Friday, December 12, 2008

Prague. The Silence of the Bells. St. Vitus; Church of our Lady Before Tyn

The Fate of Prague's Bells
Except for Zikmund

Prague, Charles Bridge, view toward St. Vitus Cathedral

1.  The bells are taken.

Petr writes: "*** You can't hear any bells ringing at all, because the Germans have confiscated them all; they will probably make cannons out of them. They left only Sikmund of St. Vitus and that's the only church bell in Prague now." Diary at 94.

There, on the hill, are the towers of St. Vitus, across the Charles Bridge that spans the Vltava River, at Prague Castle.

Petr watched the numbers rise: first, 82-100. Page 92. At least 2000 bells later, filling the Maniny sewer.

Prague, Cathedral of Our Lady Before Tyn

At page 95, Peter records that they were taking the bell out of Tyn Cathedral, shown here, and he watched how they removed the bells from 92 Strossmayer Place.

The bell at the Cathedral of Our Lady Before Tyn, shown here at the Old Square, was not spared.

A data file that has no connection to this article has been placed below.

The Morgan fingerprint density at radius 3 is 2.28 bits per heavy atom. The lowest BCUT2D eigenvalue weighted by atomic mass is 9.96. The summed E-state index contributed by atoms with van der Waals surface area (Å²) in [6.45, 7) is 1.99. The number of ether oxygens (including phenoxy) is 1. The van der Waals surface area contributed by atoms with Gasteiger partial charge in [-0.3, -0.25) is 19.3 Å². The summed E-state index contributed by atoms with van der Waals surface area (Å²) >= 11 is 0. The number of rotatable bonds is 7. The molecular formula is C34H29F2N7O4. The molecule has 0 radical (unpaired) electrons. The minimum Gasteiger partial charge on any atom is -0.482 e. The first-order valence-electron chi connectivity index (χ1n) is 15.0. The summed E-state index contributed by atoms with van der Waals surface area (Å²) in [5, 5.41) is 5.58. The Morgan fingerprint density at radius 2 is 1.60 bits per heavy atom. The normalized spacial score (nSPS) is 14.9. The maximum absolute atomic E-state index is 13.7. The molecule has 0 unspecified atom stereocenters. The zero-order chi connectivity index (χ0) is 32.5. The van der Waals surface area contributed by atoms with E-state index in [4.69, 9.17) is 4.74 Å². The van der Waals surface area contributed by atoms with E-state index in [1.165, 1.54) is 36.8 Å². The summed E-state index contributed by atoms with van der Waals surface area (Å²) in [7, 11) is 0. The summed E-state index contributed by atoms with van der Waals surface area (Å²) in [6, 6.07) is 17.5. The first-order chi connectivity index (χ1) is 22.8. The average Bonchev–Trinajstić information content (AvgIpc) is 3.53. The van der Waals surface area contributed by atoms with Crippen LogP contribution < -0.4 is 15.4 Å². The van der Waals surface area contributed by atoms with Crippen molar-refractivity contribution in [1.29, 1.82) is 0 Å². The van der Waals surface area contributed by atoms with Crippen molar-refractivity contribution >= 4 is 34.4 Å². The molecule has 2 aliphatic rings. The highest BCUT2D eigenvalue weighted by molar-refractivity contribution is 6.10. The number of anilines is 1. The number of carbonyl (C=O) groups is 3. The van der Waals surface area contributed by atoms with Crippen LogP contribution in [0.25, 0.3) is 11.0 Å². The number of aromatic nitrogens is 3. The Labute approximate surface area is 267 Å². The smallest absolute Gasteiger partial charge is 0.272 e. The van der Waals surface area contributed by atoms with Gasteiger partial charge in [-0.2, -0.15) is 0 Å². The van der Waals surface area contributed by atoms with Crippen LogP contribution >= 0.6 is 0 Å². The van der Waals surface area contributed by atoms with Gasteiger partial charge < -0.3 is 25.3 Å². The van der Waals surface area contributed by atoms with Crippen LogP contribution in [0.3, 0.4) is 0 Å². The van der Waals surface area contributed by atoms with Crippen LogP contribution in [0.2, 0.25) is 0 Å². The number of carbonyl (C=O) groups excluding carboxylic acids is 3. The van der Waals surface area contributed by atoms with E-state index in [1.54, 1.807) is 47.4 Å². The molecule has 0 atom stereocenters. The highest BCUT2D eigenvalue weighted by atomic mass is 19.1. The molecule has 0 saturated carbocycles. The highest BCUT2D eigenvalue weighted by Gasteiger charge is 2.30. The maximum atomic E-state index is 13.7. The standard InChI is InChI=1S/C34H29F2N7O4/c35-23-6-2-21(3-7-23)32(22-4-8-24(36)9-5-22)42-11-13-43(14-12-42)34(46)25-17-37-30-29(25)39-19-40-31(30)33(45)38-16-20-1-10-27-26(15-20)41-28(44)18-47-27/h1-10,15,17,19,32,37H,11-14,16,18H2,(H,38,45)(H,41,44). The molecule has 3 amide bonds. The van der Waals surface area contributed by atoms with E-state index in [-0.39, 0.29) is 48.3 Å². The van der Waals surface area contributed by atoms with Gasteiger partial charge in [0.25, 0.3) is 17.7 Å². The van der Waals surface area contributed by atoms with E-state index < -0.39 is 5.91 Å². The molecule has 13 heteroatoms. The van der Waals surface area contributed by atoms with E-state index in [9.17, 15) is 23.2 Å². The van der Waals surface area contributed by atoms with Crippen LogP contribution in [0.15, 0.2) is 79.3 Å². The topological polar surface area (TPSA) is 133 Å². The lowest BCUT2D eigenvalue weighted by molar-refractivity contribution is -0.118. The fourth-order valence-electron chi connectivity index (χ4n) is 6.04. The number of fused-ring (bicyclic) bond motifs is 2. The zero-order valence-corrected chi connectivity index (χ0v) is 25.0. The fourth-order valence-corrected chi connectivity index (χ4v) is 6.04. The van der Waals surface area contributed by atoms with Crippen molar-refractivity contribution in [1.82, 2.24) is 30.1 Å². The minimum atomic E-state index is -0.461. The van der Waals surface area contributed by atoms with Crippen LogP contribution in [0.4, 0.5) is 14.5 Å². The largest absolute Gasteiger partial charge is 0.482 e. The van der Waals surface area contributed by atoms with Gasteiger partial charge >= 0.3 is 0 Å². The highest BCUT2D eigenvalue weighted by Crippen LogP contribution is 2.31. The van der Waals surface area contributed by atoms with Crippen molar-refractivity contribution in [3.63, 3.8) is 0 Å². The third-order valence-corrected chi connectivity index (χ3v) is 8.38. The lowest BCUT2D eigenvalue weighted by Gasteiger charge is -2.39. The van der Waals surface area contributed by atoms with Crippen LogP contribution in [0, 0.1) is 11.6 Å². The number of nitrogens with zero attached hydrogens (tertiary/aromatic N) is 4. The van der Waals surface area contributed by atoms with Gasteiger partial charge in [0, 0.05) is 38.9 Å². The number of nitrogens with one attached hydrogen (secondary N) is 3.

See the history of this Cathedral at; and

2. But Zikmund is spared. 

Page 97. the Zikmund Bell and St. Vitus in photos at Scroll down to the last row for the bell.

No wonder the fate of Bell Zikmund was important to Petr and Prague. It is the biggest bell in Prague, and maybe the Czech Republic, and was made in 1549. See At that site, click on the"South Side" paragraph, and then on Zikmund to see a close-up of the bell.

This site - with much history in it - says that it is the largest bell in Central Europe, and weighs 16 tons. See Rename it Tennessee Ern?

A summary history is at, including legends: with a princess, Wenceslas and more. Silencing it means national tragedy.

In 2002, the clapper broke, and sure enough terrible floods came. Others saw the broken clapper as related to the outcome of recent elections, where the Communist party gained. Read about the break and repair at

The name "Zikmund," by which the huge bell at St. Vitus is known, is said to mean "guardian of the victory" in the Czech language, and is of German origin. See Was it saved from destruction by the Germans by its germanic name? Or just because it was humungous?
Petr says at page 95 that the bells were dumped at Maniny, and this area was finally one of the only places that Jews were allowed to walk. See page 103. This is a sewer-landfill area. He says the sewer was filling up there. Page 63. Search in Images for Maniny to see how it looks today, and for a map.

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